—From CB—

I hate, loathe, despise making decisions. Whether it’s a major life event or the choice of using an Oxford comma, the moment has all the appeal of the electric chair. In creative work, all is relative, yet there are countless decisions before lights go up on opening night or I ship the book to the printer or I speak the first line. Always, there’s that dwarf troll who sits on my left shoulder and at every scribble on my director’s notepad or flurry of typing or thumb-wiggle in the modeling clay, he’s muttering, “Well, consider . . .”

That may be why, in realms outside my expertise, I bridle at others’ expressions of absolute certainty. Most notably now in politics, where the fur will fly for another eleven months till we’re all as bald as billiard balls. Of course I have my own preferences and loathings, but my greatest irritation is with those whom I’m in basic agreement. I want to ask them, “Where’s your dwarf troll? Have you locked him in the basement? Listen to him!”

My Facebook feed is almost entirely comprised of fellow progressives, so my posts tend to be “Let’s make our case more effectively,” which translates, for some, into “gradualism,” “fogeyism,” or “treason.” The dilemma: to be an activist, i.e., to get people off their asses and into action, you have to sound Dead Certain, utterly convinced of your own rhetoric, and consequently you’re enormously vulnerable to self-deception. You’re acutely observant of the other guy’s flaws, but your own immune system is on hold.

So I’m hereby running through a catalog of what to me are false shibboleths wherewith progressives seem to delight in carving up one another like Thanksgiving turkeys. Then I’ll shut up. Just need to get it out of my system.

  • The DNC: These are people who want to elect Democrats. They’ll do whatever they can to do that. If they’re not gung-ho for your candidate, it doesn’t mean they’re corrupt. It means, right or wrong, that they want to win.
  • Medicare for All: It’s an unfortunate phrase. If designed on the present Medicare system, it doesn’t involve dissolving the insurance industry. In any case, the President won’t decree it: it’ll be a huge fight even in a Democratic Congress, and predicating a vote on whose proposal is ideal is like trying to drive a hard bargain with the Tooth Fairy.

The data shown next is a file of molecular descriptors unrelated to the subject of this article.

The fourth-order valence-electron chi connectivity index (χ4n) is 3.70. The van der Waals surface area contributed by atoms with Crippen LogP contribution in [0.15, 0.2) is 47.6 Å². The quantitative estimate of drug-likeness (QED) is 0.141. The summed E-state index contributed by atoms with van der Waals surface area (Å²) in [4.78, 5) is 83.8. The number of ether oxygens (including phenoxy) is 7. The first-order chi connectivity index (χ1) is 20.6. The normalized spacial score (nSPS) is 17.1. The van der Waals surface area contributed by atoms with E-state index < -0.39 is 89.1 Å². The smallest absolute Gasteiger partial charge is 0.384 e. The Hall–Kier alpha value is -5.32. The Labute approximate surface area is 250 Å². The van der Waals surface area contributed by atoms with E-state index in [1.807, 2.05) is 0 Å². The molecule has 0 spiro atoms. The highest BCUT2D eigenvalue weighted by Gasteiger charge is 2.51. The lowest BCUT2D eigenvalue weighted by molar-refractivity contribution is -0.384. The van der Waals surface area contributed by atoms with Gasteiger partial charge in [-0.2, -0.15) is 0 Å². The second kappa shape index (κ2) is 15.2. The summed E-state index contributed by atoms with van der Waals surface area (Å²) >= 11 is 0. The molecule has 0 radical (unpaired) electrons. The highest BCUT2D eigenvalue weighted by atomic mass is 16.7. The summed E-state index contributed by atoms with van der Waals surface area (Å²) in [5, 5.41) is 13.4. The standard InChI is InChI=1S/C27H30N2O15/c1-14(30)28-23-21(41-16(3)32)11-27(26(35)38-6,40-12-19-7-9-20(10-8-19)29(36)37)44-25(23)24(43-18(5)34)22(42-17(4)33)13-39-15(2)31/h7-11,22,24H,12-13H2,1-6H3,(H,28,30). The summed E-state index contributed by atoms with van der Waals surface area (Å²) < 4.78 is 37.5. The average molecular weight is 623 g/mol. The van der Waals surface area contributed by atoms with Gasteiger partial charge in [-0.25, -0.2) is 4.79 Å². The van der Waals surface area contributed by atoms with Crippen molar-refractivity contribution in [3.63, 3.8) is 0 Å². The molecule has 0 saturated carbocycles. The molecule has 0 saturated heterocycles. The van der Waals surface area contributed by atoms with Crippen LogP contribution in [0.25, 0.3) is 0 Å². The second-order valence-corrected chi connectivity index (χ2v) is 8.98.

• Socialism: Why do I read tirades against “capitalism” in posts about the election, when all the candidates, including Bernie, are assuming a capitalist—though regulated—economy?
  • Youth: To what extent does Youth equal fresh ideas, health, idealism, commitment, purity and wisdom, and to what extent does Age equal corruption and senility? The most radical seem to be given a pass on ageism—which, IMHO, holds the same pitfalls as racism and sexism.
  • * Change: Barring cataclysmic events (World War II, 9/11, Trump’s election), change comes slowly. We may be primed for radical change, or the right-wing earthquake of the past two years may have engendered an intense desire for stability. My only point is that no one knows, and whoever professes certainty is just blowing out gas from both ends.
  • Money out of politics: A great idea, which will only happen via a progressive Congress and Supreme Court appointments. Which will only happen by people getting elected. Which will only happen with tons of money. Sanders managed the primaries with small-donor money, but could he have won the election that way? Candidates who accept big money aren’t necessarily corrupt: they want to finance the staffing, the ads, the events, the voter bussing that will get them elected. They’re serious, in the current atmosphere, about getting elected, and they’re not all “bought and paid for.”
  • Stupidity: One gets a certain satisfaction in calling Trump voters stupid, and there’s some reason to do so. But you don’t change anyone’s vote that way. Imagine you’re the new kid on the playground and you want to make friends: don’t start out by shouting, “Hey, assholes!”
  • Certainty: I’ve always been chary of people claiming that “God says to . . .” But now we have millions of folks on the Web claiming the wide-angle vision of Yahweh and his claims of omniscience, day in, day out. So we come back to the conundrum, how to be effective if you’re constantly questioning yourself? I’d say the same way I write a play or a novel: throw yourself into the first draft, read it critically, do the second draft, etc. etc. etc., at least to the eighth.

Feel free to call me naive or Old White Man or to post screeds in rebuttal. I’ll probably agree.


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